Pursuing a college degree, regardless if it is a bachelor’s, master’s or PhD can be a costly investment for both students and parents.
Pursuing a college degree, regardless if it is a bachelor’s, master’s or PhD can be a costly investment for both students and parents. It is also undeniably a key stepping stone to a lifetime of gainful employment. As a parent, you can help your child by planning for their future.
According to current-day estimates in PayScale’s 2018 College ROI Report, a four-year degree from Princeton University will cost around US$240,000 (approx. RM954,960) for a four-year degree. For many preferred private universities abroad, this cost is similar. There is also the option to be closer to home instead. Malaysia offers Twinning programmes with many foreign universities. For example, Sunway University has partnerships with American and Australian universities such as Western Michigan and Victoria.
You can also choose to enrol at the Malaysia campus of some foreign universities such as Monash or University of Nottingham.
Yet to choose these could possibly ignore some of the intangible benets that an overseas education might afford. For example, an immersion in native Englishlanguage speaking societies, exposure to cultures other than their own, and the chance to be more independent as young adults. Although not all Malaysians will want to study abroad, an Anderson Market Analytics survey has indicated that more than 70% of students polled want to study overseas.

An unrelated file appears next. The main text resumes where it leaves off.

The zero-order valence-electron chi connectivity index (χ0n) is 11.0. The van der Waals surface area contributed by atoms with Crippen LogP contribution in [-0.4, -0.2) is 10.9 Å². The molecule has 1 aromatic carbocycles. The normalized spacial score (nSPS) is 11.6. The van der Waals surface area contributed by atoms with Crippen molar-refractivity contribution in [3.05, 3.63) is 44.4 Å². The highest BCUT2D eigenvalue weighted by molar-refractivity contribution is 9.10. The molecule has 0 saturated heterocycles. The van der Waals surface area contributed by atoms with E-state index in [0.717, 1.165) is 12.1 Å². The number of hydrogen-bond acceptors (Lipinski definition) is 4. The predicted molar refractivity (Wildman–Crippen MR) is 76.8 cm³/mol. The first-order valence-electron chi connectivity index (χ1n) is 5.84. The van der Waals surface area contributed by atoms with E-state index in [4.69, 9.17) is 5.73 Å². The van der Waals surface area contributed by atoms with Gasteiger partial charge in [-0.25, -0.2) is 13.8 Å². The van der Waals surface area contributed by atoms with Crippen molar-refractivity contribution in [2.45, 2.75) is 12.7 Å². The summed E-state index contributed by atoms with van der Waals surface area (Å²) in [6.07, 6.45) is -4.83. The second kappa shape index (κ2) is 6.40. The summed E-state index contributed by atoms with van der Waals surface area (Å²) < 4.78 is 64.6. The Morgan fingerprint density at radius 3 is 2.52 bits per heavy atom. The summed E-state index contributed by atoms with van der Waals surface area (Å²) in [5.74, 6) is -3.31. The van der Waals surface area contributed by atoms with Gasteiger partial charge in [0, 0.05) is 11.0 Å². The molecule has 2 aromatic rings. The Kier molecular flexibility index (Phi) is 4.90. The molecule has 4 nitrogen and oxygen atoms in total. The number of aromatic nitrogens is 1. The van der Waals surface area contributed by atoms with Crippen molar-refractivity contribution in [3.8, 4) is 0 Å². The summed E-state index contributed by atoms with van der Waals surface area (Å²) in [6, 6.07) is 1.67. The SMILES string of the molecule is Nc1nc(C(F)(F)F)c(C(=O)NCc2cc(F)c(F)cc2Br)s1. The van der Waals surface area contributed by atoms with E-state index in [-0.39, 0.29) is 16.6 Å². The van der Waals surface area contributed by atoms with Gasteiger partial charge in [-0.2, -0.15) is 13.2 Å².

Irrespective of the choice of local or overseas education,being aware of the cost of higher education is one step in the right direction towards planning for your child’s future.
Data collated by USA Today indicates that the top 50 private universities raised their tuition by an average of 3.6% for the 2017-2018 school year. In the United States, Federal data shows that since 1990, the cost of education has been growing at a rate roughly twice that of overall consumer prices. Yet this rising cost is not limited to just the United States. For example, the United Kingdom has just last year passed new legislation allowing universities to raise fees annually. Australia has seen private education costs rise by as much as 61% over the last decade.